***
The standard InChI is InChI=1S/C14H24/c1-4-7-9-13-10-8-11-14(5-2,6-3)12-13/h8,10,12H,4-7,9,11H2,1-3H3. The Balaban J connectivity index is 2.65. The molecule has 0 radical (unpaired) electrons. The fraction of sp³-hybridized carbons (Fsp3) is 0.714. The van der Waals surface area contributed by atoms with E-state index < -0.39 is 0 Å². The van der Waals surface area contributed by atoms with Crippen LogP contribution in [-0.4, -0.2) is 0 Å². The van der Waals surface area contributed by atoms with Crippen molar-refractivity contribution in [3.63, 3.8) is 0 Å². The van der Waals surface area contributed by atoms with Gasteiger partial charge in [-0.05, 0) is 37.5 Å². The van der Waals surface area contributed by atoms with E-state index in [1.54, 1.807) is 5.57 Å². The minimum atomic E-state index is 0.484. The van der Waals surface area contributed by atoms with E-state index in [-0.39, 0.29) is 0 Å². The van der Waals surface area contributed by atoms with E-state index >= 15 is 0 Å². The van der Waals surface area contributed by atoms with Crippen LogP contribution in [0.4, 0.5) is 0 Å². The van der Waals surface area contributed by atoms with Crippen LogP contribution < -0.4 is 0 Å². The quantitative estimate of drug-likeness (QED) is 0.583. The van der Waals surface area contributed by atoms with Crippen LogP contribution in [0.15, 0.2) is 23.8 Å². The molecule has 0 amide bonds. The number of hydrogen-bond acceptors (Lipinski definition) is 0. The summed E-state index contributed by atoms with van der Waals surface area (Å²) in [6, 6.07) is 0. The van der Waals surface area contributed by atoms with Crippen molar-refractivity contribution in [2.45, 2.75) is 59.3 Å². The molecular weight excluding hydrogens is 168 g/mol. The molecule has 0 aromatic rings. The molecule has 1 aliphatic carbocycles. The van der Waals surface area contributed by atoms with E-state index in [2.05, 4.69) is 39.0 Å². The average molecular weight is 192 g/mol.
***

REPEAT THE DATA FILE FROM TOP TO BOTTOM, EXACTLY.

The standard InChI is InChI=1S/C14H24/c1-4-7-9-13-10-8-11-14(5-2,6-3)12-13/h8,10,12H,4-7,9,11H2,1-3H3. The Balaban J connectivity index is 2.65. The molecule has 0 radical (unpaired) electrons. The fraction of sp³-hybridized carbons (Fsp3) is 0.714. The van der Waals surface area contributed by atoms with E-state index < -0.39 is 0 Å². The van der Waals surface area contributed by atoms with Crippen LogP contribution in [-0.4, -0.2) is 0 Å². The van der Waals surface area contributed by atoms with Crippen molar-refractivity contribution in [3.63, 3.8) is 0 Å². The van der Waals surface area contributed by atoms with Gasteiger partial charge in [-0.05, 0) is 37.5 Å². The van der Waals surface area contributed by atoms with E-state index in [1.54, 1.807) is 5.57 Å². The minimum atomic E-state index is 0.484. The van der Waals surface area contributed by atoms with E-state index in [-0.39, 0.29) is 0 Å². The van der Waals surface area contributed by atoms with E-state index >= 15 is 0 Å². The van der Waals surface area contributed by atoms with Crippen LogP contribution in [0.4, 0.5) is 0 Å². The van der Waals surface area contributed by atoms with Crippen LogP contribution < -0.4 is 0 Å². The quantitative estimate of drug-likeness (QED) is 0.583. The van der Waals surface area contributed by atoms with Crippen LogP contribution in [0.15, 0.2) is 23.8 Å². The molecule has 0 amide bonds. The number of hydrogen-bond acceptors (Lipinski definition) is 0. The summed E-state index contributed by atoms with van der Waals surface area (Å²) in [6, 6.07) is 0. The van der Waals surface area contributed by atoms with Crippen molar-refractivity contribution in [2.45, 2.75) is 59.3 Å². The molecular weight excluding hydrogens is 168 g/mol. The molecule has 0 aromatic rings. The molecule has 1 aliphatic carbocycles. The van der Waals surface area contributed by atoms with E-state index in [2.05, 4.69) is 39.0 Å². The average molecular weight is 192 g/mol.